The aim of this study was to determine whether sex differences in cognitive test performance observed in young adults can be observed in a sample of older adults. Our results indicated that the same pattern of sex differences observed in younger individuals was apparent in our cohort. Specifically, women outperformed men on tests of psychomotor speed and verbal learning and memory, whereas men performed better than women on tasks of visuoconstruction and visual perception.
Our finding that sex differences in cognition are apparent in late life suggests that the influence of factors underlying these differences is not attenuated by normal aging. Which factors are most influential in maintaining sex differences in cognitive test performance throughout adulthood remains to be determined, but one possibility is that early-life influences on sexual dimorphisms interact with environmental factors to maintain the differences. Indeed, sex differentiation of the brain is often attributable to the morphological and neurochemical effects of gonadal hormones on brain development. These alterations are thought to lead in some cases to the phenotypic expression of sex differences in adulthood (McEwen, 1983
The notion that organizational, as opposed to activational, effects on brain dimorphism has been suggested to account for why sex differences persist over the lifespan. Results from at least some studies examining the relation between circulating hormones and cognitive functioning, however, would argue against this idea (Puts, Rodrigo, Bailey, Burriss, Jordan, & Breedlove, 2010
). Moreover, preclinical studies have shown that adult hormone manipulations can completely reverse brain sexual dimorphism in some respects (Foy, Chiaia, & Teyler, 1984). Thus, age-related declines on levels of circulating hormones, which appear to have effects on cognition, do not appear to be adequate to diminish the sex differences in cognition that are observed among younger individuals. Examination of sex differences in cognition across the adult-age span is needed to determine whether the magnitude of sex differences in cognition that we observed in this study, while significant, might nevertheless reflect a decrease from that observed among younger adults.
An alternative explanation for why sex differences observed in younger adults are seen among older individuals is that sex differences in other factors associated with cognition emerge in later life. One such factor is vitamin D insufficiency, which has been shown to be more strongly associated with visuospatial skills in women than in men in one study (Seamans, Hill, Scully, Meunier, Androllo-Sanchez, Polito, et al., 2010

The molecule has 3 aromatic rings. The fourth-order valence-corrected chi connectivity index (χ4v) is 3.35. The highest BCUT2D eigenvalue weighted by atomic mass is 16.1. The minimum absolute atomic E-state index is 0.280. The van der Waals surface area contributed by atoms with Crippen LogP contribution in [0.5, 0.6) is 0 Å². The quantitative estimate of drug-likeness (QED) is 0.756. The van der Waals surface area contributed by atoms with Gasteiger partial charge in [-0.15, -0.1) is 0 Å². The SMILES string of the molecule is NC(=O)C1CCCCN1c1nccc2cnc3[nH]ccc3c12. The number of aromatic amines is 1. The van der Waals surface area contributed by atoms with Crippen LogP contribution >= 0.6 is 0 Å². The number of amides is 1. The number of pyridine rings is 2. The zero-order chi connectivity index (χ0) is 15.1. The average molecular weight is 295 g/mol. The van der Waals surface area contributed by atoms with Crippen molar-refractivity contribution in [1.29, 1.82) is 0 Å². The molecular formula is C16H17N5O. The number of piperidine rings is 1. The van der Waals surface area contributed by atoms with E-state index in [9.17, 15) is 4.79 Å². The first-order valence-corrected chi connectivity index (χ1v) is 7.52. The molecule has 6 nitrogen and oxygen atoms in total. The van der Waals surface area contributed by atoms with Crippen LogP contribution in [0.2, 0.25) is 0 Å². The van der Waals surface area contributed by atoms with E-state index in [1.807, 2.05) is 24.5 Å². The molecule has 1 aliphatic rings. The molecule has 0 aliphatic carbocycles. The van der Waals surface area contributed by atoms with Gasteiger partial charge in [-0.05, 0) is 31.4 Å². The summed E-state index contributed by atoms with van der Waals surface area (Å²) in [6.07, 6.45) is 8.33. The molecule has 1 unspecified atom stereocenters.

) although another study did not find an association between vitamin D levels and visuospatial skills in men or women when assessed with a different test (Menant, Close, Delbaere, Sturkieks, Troller, Sachdev, et al., 2012
). Another factor is the prevalence of white matter disease, which has been shown to be greater in women than in men with advancing age, and has been implicated as contributing to the increased prevalence of dementia in women compared to men (de Leeuw, de Groot, Achten, Oudkerk, Ramos, et al., 2001
). The degree to which other factors affecting cognition become differentially prevalent in men and women with age is an area of future inquiry.
Our finding of a sex difference in cognitive test performance among elderly individuals suggests future studies of cognition among older adults should account for sex. Results from the current study appear to have particular relevance to studies of patients with mild cognitive impairment or frank dementia. Accounting for sex in such studies would maximize the precision with which we can detect cognitive decline, as doing so would increase our ability to detect subtler deficits than we would otherwise be able to appreciate.
This study has several strengths. First, this study represents to our knowledge the largest sample of elderly adults with data from a comprehensive cognitive test battery, which allowed for a comparison of various domains. Second, the men and women in this study were matched for overall level of cognitive functioning, allowing for a comparison of domains of cognition within a sample whose overall level of cognitive functioning was equivalent.
Weaknesses of this study include that it was limited to drivers. This limitation likely restricted the sample to include only those at the higher end of the continuum of cognitive functioning, reducing the representativeness of the sample. However, the fact that our participants may represent the healthier and higher-functioning older individuals may be desirable for our research question, for which we did not wish to have results confounded by sex differences in prevalence of diseases affecting cognition. Nevertheless, we cannot determine whether our results would generalize to individuals who have stopped driving, or to those who have never driven, perhaps for reasons unrelated to health status. Another weakness of this study is that this sample was restricted to one geographic area. Thus, we cannot know whether the cognitive test performance of the participants in this study is representative of those in other geographic locations.